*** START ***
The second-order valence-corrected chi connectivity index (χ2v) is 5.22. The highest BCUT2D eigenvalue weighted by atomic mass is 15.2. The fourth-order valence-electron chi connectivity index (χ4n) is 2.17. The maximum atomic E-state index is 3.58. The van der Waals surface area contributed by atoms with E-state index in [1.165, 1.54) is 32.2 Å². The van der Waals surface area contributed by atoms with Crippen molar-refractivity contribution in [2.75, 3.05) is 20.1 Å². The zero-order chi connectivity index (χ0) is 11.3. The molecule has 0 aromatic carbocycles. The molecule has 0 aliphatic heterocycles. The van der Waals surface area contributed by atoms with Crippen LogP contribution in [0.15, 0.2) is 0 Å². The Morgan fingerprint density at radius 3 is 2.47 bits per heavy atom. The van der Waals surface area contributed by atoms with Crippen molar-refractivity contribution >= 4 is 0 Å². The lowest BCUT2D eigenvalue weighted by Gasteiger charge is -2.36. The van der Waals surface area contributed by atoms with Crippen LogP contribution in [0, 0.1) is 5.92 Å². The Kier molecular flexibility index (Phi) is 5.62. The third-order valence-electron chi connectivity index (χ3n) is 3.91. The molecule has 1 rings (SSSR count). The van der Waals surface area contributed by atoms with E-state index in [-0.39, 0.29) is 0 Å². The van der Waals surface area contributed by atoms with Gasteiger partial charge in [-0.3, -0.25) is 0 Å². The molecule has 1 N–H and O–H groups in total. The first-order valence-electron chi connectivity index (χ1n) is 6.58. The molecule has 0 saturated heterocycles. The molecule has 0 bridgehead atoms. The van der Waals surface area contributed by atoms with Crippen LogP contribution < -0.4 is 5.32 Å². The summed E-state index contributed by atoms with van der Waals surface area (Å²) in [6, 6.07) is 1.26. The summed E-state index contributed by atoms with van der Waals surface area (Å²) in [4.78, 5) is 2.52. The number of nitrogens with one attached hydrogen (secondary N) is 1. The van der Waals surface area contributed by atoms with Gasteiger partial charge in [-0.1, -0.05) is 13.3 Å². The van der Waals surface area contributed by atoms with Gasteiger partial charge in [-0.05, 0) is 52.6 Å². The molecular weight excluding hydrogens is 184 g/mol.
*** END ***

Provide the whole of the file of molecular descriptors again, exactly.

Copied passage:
The second-order valence-corrected chi connectivity index (χ2v) is 5.22. The highest BCUT2D eigenvalue weighted by atomic mass is 15.2. The fourth-order valence-electron chi connectivity index (χ4n) is 2.17. The maximum atomic E-state index is 3.58. The van der Waals surface area contributed by atoms with E-state index in [1.165, 1.54) is 32.2 Å². The van der Waals surface area contributed by atoms with Crippen molar-refractivity contribution in [2.75, 3.05) is 20.1 Å². The zero-order chi connectivity index (χ0) is 11.3. The molecule has 0 aromatic carbocycles. The molecule has 0 aliphatic heterocycles. The van der Waals surface area contributed by atoms with Crippen LogP contribution in [0.15, 0.2) is 0 Å². The Morgan fingerprint density at radius 3 is 2.47 bits per heavy atom. The van der Waals surface area contributed by atoms with Crippen molar-refractivity contribution >= 4 is 0 Å². The lowest BCUT2D eigenvalue weighted by Gasteiger charge is -2.36. The van der Waals surface area contributed by atoms with Crippen LogP contribution in [0, 0.1) is 5.92 Å². The Kier molecular flexibility index (Phi) is 5.62. The third-order valence-electron chi connectivity index (χ3n) is 3.91. The molecule has 1 rings (SSSR count). The van der Waals surface area contributed by atoms with E-state index in [-0.39, 0.29) is 0 Å². The van der Waals surface area contributed by atoms with Gasteiger partial charge in [-0.3, -0.25) is 0 Å². The molecule has 1 N–H and O–H groups in total. The first-order valence-electron chi connectivity index (χ1n) is 6.58. The molecule has 0 saturated heterocycles. The molecule has 0 bridgehead atoms. The van der Waals surface area contributed by atoms with Crippen LogP contribution < -0.4 is 5.32 Å². The summed E-state index contributed by atoms with van der Waals surface area (Å²) in [6, 6.07) is 1.26. The summed E-state index contributed by atoms with van der Waals surface area (Å²) in [4.78, 5) is 2.52. The number of nitrogens with one attached hydrogen (secondary N) is 1. The van der Waals surface area contributed by atoms with Gasteiger partial charge in [-0.1, -0.05) is 13.3 Å². The van der Waals surface area contributed by atoms with Gasteiger partial charge in [-0.05, 0) is 52.6 Å². The molecular weight excluding hydrogens is 184 g/mol.